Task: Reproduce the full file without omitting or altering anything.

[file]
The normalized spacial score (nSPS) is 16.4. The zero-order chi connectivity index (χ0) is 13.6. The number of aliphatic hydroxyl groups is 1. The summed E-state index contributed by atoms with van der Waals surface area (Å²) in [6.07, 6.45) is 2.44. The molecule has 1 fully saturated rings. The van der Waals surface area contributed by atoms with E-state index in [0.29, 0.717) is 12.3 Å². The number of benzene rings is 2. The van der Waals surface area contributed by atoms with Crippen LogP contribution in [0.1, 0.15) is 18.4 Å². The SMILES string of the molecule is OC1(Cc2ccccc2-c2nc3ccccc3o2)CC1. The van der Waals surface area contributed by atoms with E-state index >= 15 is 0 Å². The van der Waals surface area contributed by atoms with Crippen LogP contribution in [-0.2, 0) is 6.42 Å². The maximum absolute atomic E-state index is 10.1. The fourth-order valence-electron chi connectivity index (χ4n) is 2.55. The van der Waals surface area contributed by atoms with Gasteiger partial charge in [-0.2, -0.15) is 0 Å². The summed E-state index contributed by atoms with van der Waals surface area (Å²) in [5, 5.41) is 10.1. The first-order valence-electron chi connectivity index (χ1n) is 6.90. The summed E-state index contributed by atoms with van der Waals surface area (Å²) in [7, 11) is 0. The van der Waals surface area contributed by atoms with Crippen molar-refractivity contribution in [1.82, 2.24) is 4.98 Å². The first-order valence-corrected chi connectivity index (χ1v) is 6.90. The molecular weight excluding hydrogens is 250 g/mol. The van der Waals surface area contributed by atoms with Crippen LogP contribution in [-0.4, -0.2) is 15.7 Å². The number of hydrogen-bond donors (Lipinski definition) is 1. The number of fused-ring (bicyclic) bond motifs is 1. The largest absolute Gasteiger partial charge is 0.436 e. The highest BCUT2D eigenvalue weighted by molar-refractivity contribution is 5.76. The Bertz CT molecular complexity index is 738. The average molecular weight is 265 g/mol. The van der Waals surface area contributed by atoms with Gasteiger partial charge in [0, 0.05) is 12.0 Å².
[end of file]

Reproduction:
The normalized spacial score (nSPS) is 16.4. The zero-order chi connectivity index (χ0) is 13.6. The number of aliphatic hydroxyl groups is 1. The summed E-state index contributed by atoms with van der Waals surface area (Å²) in [6.07, 6.45) is 2.44. The molecule has 1 fully saturated rings. The van der Waals surface area contributed by atoms with E-state index in [0.29, 0.717) is 12.3 Å². The number of benzene rings is 2. The van der Waals surface area contributed by atoms with Crippen LogP contribution in [0.1, 0.15) is 18.4 Å². The SMILES string of the molecule is OC1(Cc2ccccc2-c2nc3ccccc3o2)CC1. The van der Waals surface area contributed by atoms with E-state index >= 15 is 0 Å². The van der Waals surface area contributed by atoms with Crippen LogP contribution in [-0.2, 0) is 6.42 Å². The maximum absolute atomic E-state index is 10.1. The fourth-order valence-electron chi connectivity index (χ4n) is 2.55. The van der Waals surface area contributed by atoms with Gasteiger partial charge in [-0.2, -0.15) is 0 Å². The summed E-state index contributed by atoms with van der Waals surface area (Å²) in [5, 5.41) is 10.1. The first-order valence-electron chi connectivity index (χ1n) is 6.90. The summed E-state index contributed by atoms with van der Waals surface area (Å²) in [7, 11) is 0. The van der Waals surface area contributed by atoms with Crippen molar-refractivity contribution in [1.82, 2.24) is 4.98 Å². The first-order valence-corrected chi connectivity index (χ1v) is 6.90. The molecular weight excluding hydrogens is 250 g/mol. The van der Waals surface area contributed by atoms with Crippen LogP contribution in [-0.4, -0.2) is 15.7 Å². The number of hydrogen-bond donors (Lipinski definition) is 1. The number of fused-ring (bicyclic) bond motifs is 1. The largest absolute Gasteiger partial charge is 0.436 e. The highest BCUT2D eigenvalue weighted by molar-refractivity contribution is 5.76. The Bertz CT molecular complexity index is 738. The average molecular weight is 265 g/mol. The van der Waals surface area contributed by atoms with Gasteiger partial charge in [0, 0.05) is 12.0 Å².